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June 09, 2011

Discussion of the recent and planned Mach Effect Experiments

Woodward, Brito, Mahood, White and Paul March have been trying to verify Mach Effect for propulsion over the last twenty years.

Paul March explains -
Hector Brito's battery powered MLT like devices, which were completely self contained, have also observed generated vxB forces on the order of tens of micro-Newtons where none should have been observed if there wasn't something real to this phenomenon.

Woodward's ARC-Lite Torque Pendulum's power feeds are brought through liquid metal contacts that can NOT transmit mechanical torques or linear forces. So in effect Woodward's ARC-Lite experiments are already running as an isolated force system. But I understand that one could point to electrical and/or magnetic fields "MIGHT" be bridging the liquid metal gaps in Jim's thrust system, so I point you back to Brito's battery powered experimental results.

My current MLT-2011 ~2.0 MHz experiment will be completely self-contained, being powered by a 33V, 1.0 Amp-hr Li-Poly battery pack that should give it approximately a total 20 minute runtime between charges. I hope to have that experiment on a thrust stand by the end of this year.


M-E does allow and in fact requires momentum and energy flows going both forwards and backwards through time, becuase it IS posited as a radiation reaction force. It's weird, but so is gravity and inertia, so one just has to deal with this weirdness if we are to make any progress beyond the rocket paradigm...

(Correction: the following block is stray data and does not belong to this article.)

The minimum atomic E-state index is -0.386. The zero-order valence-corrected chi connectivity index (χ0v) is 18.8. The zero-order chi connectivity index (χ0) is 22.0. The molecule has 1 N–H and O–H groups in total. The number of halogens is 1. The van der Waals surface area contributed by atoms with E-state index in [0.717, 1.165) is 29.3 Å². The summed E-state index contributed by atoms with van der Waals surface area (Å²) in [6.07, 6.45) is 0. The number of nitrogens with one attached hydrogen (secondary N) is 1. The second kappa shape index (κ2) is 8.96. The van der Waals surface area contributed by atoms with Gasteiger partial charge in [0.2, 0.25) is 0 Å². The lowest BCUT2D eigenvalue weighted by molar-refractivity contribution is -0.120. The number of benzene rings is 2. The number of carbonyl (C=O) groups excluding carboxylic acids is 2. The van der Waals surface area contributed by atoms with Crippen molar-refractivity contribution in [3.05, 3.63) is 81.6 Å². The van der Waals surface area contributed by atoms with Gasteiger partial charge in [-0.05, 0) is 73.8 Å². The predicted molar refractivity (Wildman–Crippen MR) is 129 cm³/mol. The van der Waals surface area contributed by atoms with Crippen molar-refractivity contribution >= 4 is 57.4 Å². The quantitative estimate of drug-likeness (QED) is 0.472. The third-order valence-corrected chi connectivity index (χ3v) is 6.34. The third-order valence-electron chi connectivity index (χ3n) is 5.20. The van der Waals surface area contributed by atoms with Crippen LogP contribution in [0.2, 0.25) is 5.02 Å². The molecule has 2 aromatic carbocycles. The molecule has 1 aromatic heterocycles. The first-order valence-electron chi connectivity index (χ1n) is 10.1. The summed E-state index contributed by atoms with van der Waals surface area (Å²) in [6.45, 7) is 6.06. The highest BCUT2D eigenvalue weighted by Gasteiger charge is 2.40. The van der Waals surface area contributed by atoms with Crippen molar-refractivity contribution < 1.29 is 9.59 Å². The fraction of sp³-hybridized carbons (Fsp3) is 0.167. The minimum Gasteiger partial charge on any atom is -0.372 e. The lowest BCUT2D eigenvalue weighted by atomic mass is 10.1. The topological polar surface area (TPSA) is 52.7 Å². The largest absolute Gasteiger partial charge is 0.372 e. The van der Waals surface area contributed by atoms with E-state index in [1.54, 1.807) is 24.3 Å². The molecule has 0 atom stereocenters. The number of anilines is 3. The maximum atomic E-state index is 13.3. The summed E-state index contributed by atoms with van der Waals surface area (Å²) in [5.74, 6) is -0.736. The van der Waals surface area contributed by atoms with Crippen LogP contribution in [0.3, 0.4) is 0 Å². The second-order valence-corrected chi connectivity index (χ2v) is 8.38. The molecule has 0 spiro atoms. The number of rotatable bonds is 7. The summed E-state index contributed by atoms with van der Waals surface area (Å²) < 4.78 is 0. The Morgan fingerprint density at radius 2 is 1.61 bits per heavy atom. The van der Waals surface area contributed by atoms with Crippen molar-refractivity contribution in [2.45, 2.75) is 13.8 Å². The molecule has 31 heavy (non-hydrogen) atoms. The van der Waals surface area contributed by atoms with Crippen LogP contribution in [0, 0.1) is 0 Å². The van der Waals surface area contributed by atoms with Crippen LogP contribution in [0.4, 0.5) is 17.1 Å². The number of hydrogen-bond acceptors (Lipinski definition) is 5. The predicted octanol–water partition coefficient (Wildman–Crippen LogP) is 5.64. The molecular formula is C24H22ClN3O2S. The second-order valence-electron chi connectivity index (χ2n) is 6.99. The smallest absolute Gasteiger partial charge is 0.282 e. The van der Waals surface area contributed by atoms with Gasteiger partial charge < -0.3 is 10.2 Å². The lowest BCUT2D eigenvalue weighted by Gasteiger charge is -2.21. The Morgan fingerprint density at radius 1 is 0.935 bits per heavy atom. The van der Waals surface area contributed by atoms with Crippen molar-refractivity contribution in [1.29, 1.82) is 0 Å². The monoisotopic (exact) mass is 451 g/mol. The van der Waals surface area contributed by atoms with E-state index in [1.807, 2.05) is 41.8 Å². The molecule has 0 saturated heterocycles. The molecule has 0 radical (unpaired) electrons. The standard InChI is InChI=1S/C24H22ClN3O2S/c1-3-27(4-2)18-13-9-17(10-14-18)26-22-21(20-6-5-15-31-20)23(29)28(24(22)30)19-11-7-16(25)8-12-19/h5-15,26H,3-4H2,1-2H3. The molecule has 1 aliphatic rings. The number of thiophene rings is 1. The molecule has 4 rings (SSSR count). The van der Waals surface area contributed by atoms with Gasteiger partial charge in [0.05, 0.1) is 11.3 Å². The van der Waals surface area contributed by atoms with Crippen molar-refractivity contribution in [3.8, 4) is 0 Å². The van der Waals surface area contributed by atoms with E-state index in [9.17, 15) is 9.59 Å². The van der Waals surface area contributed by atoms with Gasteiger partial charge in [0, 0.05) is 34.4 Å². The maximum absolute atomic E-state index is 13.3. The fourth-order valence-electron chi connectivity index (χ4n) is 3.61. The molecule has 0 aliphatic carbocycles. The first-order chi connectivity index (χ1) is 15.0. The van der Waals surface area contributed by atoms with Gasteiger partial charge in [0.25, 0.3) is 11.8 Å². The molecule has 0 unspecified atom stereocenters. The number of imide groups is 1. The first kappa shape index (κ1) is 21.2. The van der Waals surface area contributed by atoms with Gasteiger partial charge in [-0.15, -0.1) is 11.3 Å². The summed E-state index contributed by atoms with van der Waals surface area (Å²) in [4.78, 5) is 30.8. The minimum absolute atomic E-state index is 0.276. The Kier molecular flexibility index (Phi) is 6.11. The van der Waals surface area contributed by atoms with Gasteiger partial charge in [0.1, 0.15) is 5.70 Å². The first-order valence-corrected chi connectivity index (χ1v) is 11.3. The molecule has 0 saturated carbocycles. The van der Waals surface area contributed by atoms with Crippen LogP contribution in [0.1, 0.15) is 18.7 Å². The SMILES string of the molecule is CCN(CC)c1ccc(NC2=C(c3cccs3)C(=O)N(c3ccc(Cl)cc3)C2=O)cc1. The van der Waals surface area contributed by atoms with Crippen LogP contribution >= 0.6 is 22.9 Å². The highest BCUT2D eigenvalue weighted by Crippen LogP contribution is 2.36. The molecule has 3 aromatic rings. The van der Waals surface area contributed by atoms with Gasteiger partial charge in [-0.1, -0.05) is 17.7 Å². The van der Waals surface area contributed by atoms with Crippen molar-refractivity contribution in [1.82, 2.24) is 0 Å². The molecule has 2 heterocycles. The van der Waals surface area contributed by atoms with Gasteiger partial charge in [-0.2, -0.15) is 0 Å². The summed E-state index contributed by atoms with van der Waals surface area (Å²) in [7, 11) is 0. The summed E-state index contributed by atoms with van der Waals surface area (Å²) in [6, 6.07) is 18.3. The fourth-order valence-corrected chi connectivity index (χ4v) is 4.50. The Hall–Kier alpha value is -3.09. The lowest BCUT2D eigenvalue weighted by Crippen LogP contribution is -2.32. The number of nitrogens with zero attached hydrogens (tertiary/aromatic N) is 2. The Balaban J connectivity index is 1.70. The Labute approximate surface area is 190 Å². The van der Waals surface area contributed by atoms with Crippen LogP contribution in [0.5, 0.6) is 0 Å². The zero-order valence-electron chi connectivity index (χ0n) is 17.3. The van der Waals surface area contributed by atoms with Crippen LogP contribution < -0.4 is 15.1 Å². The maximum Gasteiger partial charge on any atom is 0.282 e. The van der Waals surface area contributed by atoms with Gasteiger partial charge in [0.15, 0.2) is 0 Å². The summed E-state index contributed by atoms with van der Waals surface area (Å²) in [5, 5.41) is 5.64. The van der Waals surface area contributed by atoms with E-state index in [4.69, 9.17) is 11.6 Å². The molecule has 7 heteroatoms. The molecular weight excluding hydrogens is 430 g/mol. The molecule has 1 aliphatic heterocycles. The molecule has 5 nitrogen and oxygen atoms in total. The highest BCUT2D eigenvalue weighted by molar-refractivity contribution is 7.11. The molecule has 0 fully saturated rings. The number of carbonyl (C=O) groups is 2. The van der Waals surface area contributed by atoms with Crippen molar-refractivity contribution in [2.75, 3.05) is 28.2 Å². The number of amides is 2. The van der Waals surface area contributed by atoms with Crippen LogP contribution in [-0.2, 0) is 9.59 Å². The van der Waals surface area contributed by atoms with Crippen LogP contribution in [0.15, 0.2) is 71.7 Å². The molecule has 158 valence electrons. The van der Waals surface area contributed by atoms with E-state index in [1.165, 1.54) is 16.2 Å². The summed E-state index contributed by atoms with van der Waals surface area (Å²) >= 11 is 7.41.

In regards to passing energy and momentum bidirectionally through space AND time, Einstein's GRT requires this kind of 4-D analysis for any complete accounting of the situation. The mainstream physics community IMO, has yet comes to grips with this reality, and since GRT continues to pass all the experimental tests thrown its way, ref Gravity Probe-B and a host of other tests of same, we as a community had better start observing these GRT realities that have been staring at us now for close to a century.

http://physics.fullerton.edu/people/distinguished/39-jim-woodward

http://physics.fullerton.edu/component/zoo/item/dr-james-f-woodward

and then go to:

http://physics.fullerton.edu/~jimw/general/radreact/index.htm

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